July 10, 2012

Can Someone Please Explain Topps' Math?

Here's a closeup of the 2012 Topps Allen and Ginter blaster box.  Can someone please explain how adding one pack to seven packs gives you 20% more value?


7 comments:

JT ..:.. thewritersjourney.wordpress.com said...

Must be that new math.

JT, The Writer's Journey

Baseball Nut said...

This struck me as odd too. The one extra pack is definitely not 20% more than 7, it is about 14%. But I think I've figured out how Topps calculated 20% more value.

Blasters are $20, loose packs are $3. To determine how many loose packs you could purchase for the price of a blaster divide 20 by 3 which gives you 6 2/3 packs. 20% of 6 2/3 packs is 1 1/3 packs. Add 6 2/3 ( the amount you should have been able to buy with your $20) to 1 1/3 (20% more) and you have 8 total packs which is what you will find in your blaster.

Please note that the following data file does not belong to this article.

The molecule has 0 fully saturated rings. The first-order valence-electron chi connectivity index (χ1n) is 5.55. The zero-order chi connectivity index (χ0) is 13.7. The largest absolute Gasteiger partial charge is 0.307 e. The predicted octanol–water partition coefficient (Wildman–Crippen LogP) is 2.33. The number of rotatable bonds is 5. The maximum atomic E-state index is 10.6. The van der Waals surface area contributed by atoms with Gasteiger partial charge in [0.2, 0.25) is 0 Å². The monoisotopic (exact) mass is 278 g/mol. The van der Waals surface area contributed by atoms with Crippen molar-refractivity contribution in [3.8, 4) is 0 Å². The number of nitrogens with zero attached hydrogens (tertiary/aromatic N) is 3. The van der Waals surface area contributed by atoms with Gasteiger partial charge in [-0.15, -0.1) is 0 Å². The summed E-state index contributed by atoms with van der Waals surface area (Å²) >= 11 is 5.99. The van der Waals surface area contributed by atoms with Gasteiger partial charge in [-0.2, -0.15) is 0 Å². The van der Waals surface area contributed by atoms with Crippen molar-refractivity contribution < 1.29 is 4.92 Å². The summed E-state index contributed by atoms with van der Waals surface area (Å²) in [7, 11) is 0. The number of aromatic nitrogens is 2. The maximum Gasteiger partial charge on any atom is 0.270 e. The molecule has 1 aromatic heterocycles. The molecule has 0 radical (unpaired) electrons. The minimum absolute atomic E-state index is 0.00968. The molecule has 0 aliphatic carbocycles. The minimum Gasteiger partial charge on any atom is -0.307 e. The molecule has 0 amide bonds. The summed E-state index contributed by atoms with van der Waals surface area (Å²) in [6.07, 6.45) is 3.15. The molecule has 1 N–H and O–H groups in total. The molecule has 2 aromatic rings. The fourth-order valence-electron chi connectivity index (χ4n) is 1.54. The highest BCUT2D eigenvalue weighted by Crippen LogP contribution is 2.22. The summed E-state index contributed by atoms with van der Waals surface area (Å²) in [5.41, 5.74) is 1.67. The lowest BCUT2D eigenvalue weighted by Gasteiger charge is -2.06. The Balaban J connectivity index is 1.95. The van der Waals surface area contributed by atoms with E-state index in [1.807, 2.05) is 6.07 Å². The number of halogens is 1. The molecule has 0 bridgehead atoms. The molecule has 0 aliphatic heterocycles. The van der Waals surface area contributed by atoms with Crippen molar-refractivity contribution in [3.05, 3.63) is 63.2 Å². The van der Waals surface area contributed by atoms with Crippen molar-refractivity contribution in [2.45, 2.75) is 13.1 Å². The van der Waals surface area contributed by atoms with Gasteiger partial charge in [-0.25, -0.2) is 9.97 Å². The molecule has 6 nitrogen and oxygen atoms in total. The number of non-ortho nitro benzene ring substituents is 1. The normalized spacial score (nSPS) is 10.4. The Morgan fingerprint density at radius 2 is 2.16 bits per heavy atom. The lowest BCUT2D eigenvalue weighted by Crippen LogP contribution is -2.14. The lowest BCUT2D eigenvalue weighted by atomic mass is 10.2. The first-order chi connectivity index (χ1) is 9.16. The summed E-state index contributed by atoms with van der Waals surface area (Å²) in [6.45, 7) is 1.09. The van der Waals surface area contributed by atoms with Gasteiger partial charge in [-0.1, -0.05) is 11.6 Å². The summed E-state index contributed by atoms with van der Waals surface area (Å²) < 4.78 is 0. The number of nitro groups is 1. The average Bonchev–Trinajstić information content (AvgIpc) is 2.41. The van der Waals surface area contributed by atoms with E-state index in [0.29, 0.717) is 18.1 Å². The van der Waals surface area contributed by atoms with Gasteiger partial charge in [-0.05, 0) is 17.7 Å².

deal said...

I think they just rounded up to the nearest 20.

Matt F. said...

To throw a little more information in...loose packs are now $3.19 a pack and blasters are still $19.98.

jacobmrley said...

HEY! That was going to be the lede of my of my post about Ginter. I am glad someone else noticed it.

GCA said...

That's the lamest marketing strategy they have on blasters. The "extra" pack should be something different, like double size or includes some exclusive inserts or something.
xx packs plus one extra pack means someone messed up the count the first time and threw another pack in. Which one is my "extra" pack? It's just stupid.

Crackin Wax said...

Actually, it should say 0% More Value. Seriously. Find me a blaster that advertises only 7 packs with no extra packs included and I might be convinced that there is nearly 20% More Value in those yellow banded boxes.